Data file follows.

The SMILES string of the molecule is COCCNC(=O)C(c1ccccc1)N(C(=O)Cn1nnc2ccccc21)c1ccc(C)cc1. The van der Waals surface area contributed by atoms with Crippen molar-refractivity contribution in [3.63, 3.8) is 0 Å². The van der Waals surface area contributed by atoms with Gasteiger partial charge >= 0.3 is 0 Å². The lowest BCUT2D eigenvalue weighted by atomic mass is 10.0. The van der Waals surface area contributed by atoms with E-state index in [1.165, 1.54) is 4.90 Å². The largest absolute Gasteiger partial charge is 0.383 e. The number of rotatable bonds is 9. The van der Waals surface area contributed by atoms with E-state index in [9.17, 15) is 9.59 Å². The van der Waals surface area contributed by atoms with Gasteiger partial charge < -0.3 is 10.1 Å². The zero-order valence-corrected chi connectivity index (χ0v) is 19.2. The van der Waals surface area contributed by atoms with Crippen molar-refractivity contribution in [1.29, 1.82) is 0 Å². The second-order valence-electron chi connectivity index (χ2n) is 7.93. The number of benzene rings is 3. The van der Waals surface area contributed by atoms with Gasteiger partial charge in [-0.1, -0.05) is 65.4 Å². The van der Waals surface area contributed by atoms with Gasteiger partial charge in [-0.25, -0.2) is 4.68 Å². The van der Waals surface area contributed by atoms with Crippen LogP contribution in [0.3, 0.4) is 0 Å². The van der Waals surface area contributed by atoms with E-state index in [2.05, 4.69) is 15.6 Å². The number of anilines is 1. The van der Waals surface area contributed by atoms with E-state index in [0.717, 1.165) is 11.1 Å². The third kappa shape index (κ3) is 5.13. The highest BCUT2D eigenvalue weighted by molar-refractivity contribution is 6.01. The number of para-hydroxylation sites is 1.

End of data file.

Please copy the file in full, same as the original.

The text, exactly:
The SMILES string of the molecule is COCCNC(=O)C(c1ccccc1)N(C(=O)Cn1nnc2ccccc21)c1ccc(C)cc1. The van der Waals surface area contributed by atoms with Crippen molar-refractivity contribution in [3.63, 3.8) is 0 Å². The van der Waals surface area contributed by atoms with Gasteiger partial charge >= 0.3 is 0 Å². The lowest BCUT2D eigenvalue weighted by atomic mass is 10.0. The van der Waals surface area contributed by atoms with E-state index in [1.165, 1.54) is 4.90 Å². The largest absolute Gasteiger partial charge is 0.383 e. The number of rotatable bonds is 9. The van der Waals surface area contributed by atoms with E-state index in [9.17, 15) is 9.59 Å². The van der Waals surface area contributed by atoms with Gasteiger partial charge < -0.3 is 10.1 Å². The zero-order valence-corrected chi connectivity index (χ0v) is 19.2. The van der Waals surface area contributed by atoms with Crippen molar-refractivity contribution in [1.29, 1.82) is 0 Å². The second-order valence-electron chi connectivity index (χ2n) is 7.93. The number of benzene rings is 3. The van der Waals surface area contributed by atoms with Gasteiger partial charge in [-0.1, -0.05) is 65.4 Å². The van der Waals surface area contributed by atoms with Gasteiger partial charge in [-0.25, -0.2) is 4.68 Å². The van der Waals surface area contributed by atoms with Crippen LogP contribution in [0.3, 0.4) is 0 Å². The van der Waals surface area contributed by atoms with E-state index in [2.05, 4.69) is 15.6 Å². The number of anilines is 1. The van der Waals surface area contributed by atoms with E-state index in [0.717, 1.165) is 11.1 Å². The third kappa shape index (κ3) is 5.13. The highest BCUT2D eigenvalue weighted by molar-refractivity contribution is 6.01. The number of para-hydroxylation sites is 1.